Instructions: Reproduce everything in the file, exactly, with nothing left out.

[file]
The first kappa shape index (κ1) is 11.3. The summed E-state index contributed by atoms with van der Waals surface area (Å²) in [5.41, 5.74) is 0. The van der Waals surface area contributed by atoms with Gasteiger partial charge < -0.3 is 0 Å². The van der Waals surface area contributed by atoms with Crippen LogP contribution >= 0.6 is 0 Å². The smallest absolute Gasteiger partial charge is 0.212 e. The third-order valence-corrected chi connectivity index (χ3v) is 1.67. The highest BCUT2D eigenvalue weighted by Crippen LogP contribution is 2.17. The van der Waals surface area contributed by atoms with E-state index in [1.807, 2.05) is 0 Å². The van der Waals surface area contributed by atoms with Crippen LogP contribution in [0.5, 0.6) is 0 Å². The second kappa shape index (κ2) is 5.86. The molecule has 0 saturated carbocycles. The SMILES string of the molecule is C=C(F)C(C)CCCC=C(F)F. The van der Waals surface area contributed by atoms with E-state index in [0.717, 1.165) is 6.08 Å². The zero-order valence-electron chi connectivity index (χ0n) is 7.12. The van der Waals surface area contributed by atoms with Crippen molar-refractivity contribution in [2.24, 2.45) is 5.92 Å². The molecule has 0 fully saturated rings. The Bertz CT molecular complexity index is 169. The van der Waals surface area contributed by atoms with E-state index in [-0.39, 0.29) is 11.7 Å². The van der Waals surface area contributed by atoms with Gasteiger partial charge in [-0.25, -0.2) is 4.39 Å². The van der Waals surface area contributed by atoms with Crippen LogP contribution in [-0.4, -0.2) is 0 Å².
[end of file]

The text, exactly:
The first kappa shape index (κ1) is 11.3. The summed E-state index contributed by atoms with van der Waals surface area (Å²) in [5.41, 5.74) is 0. The van der Waals surface area contributed by atoms with Gasteiger partial charge < -0.3 is 0 Å². The van der Waals surface area contributed by atoms with Crippen LogP contribution >= 0.6 is 0 Å². The smallest absolute Gasteiger partial charge is 0.212 e. The third-order valence-corrected chi connectivity index (χ3v) is 1.67. The highest BCUT2D eigenvalue weighted by Crippen LogP contribution is 2.17. The van der Waals surface area contributed by atoms with E-state index in [1.807, 2.05) is 0 Å². The van der Waals surface area contributed by atoms with Crippen LogP contribution in [0.5, 0.6) is 0 Å². The second kappa shape index (κ2) is 5.86. The molecule has 0 saturated carbocycles. The SMILES string of the molecule is C=C(F)C(C)CCCC=C(F)F. The van der Waals surface area contributed by atoms with E-state index in [0.717, 1.165) is 6.08 Å². The zero-order valence-electron chi connectivity index (χ0n) is 7.12. The van der Waals surface area contributed by atoms with Crippen molar-refractivity contribution in [2.24, 2.45) is 5.92 Å². The molecule has 0 fully saturated rings. The Bertz CT molecular complexity index is 169. The van der Waals surface area contributed by atoms with E-state index in [-0.39, 0.29) is 11.7 Å². The van der Waals surface area contributed by atoms with Gasteiger partial charge in [-0.25, -0.2) is 4.39 Å². The van der Waals surface area contributed by atoms with Crippen LogP contribution in [-0.4, -0.2) is 0 Å².